Grinding Teeth

If you clench or grind your teeth, you are putting force on your gums which can exacerbate the early stages of gum disease. This can be difficult to overcome – especially if it is an activity that occurs while you are sleeping – but there are options. Speak with your dentist to discuss ways to help prevent teeth grinding.

To prevent or treat gum disease, it is important to see a professional dentist at least twice a year. Genesee Dental can handle all of your routine dental health care and can offer advice and treatment options to help stop gum disease in its tracks. Schedule your next visit today by calling 585-343-1113 or request an appointment online now.

 

Back to School? What About Back to the Dentist?

Back to School Season It’s getting to be about that time. Commercials on TV, sales going on everywhere – it’s back-to-school season, a time when kids and adults alike prepare for the upcoming start of another year of education. Despite all of this work to get ready, many kids and adults are neglecting something in the process – their teeth.

In 2014, the Centers for Disease Control and Prevention reported that 80.3 percent of children ages 2-17 hadn’t gone to the dentist in the past year. Adults weren’t much better, with 62 percent of adults ages 18-64 forgoing their annual visits as well.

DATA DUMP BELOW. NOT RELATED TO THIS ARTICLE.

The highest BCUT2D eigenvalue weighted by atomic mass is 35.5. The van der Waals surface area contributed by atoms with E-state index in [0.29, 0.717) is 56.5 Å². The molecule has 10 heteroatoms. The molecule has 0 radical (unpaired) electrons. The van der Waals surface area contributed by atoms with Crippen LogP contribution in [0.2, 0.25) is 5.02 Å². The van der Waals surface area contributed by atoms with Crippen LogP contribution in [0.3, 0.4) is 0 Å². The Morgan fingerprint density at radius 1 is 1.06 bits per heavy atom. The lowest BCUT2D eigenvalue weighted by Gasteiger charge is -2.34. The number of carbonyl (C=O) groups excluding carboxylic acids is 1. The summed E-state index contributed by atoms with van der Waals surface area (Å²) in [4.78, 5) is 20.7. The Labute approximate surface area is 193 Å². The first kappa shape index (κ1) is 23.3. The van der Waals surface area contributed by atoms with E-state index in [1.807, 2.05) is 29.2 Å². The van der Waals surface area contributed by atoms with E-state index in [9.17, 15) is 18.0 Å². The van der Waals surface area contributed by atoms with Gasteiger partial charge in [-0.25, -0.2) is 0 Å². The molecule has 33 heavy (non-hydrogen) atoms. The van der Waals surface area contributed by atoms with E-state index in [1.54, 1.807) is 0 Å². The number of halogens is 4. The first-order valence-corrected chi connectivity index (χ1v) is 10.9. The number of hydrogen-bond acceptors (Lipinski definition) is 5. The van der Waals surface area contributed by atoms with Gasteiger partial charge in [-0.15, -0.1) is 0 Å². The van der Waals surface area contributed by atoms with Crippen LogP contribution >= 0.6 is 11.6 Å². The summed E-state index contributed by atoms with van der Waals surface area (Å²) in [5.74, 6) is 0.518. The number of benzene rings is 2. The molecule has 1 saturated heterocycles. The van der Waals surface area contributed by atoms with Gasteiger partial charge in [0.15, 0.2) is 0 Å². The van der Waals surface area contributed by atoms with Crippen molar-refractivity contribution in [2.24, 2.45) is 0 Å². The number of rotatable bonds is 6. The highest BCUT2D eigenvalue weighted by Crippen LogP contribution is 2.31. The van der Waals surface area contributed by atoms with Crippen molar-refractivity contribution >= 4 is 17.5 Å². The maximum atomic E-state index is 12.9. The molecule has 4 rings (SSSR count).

The study also reported that from 2011-2012, 17.5 percent of children 5-19 and 27.4 percent of adults 20-44 had untreated dental caries. This means that such conditions as gum disease and other dental ailments had time to worsen and threaten their teeth – afflictions that only get worse with each passing day if left undiagnosed and managed.

If you’re past due for a visit to the dentist, stop into Genesee Dental today. On your first visit, we will give you a complete exam that includes checking your soft tissues, your teeth, your bite and other aspects to determine if there is any specific issue that needs immediate attention.

After that, we will take X-rays of your teeth to examine the hard tissues around your teeth to make sure everything is in good health. If an issue is found with anything we look at, we will work with you and your insurance to determine the best possible course of action. When your visit is complete, we will either schedule a follow-up appointment for any needed treatment or plan your next routine cleaning in a few months.